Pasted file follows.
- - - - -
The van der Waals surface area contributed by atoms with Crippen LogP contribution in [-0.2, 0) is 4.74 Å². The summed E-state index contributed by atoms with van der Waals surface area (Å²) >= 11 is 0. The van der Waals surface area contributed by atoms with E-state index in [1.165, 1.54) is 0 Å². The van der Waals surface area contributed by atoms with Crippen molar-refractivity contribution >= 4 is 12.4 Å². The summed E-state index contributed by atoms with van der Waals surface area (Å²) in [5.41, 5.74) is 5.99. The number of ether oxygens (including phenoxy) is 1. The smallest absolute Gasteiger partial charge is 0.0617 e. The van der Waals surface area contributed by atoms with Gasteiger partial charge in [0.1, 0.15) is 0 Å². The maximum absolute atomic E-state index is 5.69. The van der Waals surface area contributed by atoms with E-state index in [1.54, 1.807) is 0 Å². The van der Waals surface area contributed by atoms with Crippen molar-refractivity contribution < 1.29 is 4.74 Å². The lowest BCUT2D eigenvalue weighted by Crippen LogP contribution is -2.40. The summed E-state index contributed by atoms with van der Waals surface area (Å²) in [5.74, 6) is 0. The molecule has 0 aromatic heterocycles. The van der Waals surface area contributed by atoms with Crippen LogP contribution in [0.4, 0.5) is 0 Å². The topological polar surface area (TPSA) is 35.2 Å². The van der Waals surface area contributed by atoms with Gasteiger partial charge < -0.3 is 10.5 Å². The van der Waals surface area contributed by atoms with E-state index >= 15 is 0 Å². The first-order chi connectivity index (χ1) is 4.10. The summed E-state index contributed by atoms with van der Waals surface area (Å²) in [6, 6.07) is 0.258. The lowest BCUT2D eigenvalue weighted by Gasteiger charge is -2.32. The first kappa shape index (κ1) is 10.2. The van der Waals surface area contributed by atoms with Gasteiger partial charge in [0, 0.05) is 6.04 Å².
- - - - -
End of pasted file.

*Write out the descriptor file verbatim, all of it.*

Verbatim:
The van der Waals surface area contributed by atoms with Crippen LogP contribution in [-0.2, 0) is 4.74 Å². The summed E-state index contributed by atoms with van der Waals surface area (Å²) >= 11 is 0. The van der Waals surface area contributed by atoms with E-state index in [1.165, 1.54) is 0 Å². The van der Waals surface area contributed by atoms with Crippen molar-refractivity contribution >= 4 is 12.4 Å². The summed E-state index contributed by atoms with van der Waals surface area (Å²) in [5.41, 5.74) is 5.99. The number of ether oxygens (including phenoxy) is 1. The smallest absolute Gasteiger partial charge is 0.0617 e. The van der Waals surface area contributed by atoms with Gasteiger partial charge in [0.1, 0.15) is 0 Å². The maximum absolute atomic E-state index is 5.69. The van der Waals surface area contributed by atoms with E-state index in [1.54, 1.807) is 0 Å². The van der Waals surface area contributed by atoms with Crippen molar-refractivity contribution < 1.29 is 4.74 Å². The lowest BCUT2D eigenvalue weighted by Crippen LogP contribution is -2.40. The summed E-state index contributed by atoms with van der Waals surface area (Å²) in [5.74, 6) is 0. The molecule has 0 aromatic heterocycles. The van der Waals surface area contributed by atoms with Crippen LogP contribution in [0.4, 0.5) is 0 Å². The topological polar surface area (TPSA) is 35.2 Å². The van der Waals surface area contributed by atoms with Gasteiger partial charge < -0.3 is 10.5 Å². The van der Waals surface area contributed by atoms with E-state index >= 15 is 0 Å². The first-order chi connectivity index (χ1) is 4.10. The summed E-state index contributed by atoms with van der Waals surface area (Å²) in [6, 6.07) is 0.258. The lowest BCUT2D eigenvalue weighted by Gasteiger charge is -2.32. The first kappa shape index (κ1) is 10.2. The van der Waals surface area contributed by atoms with Gasteiger partial charge in [0, 0.05) is 6.04 Å².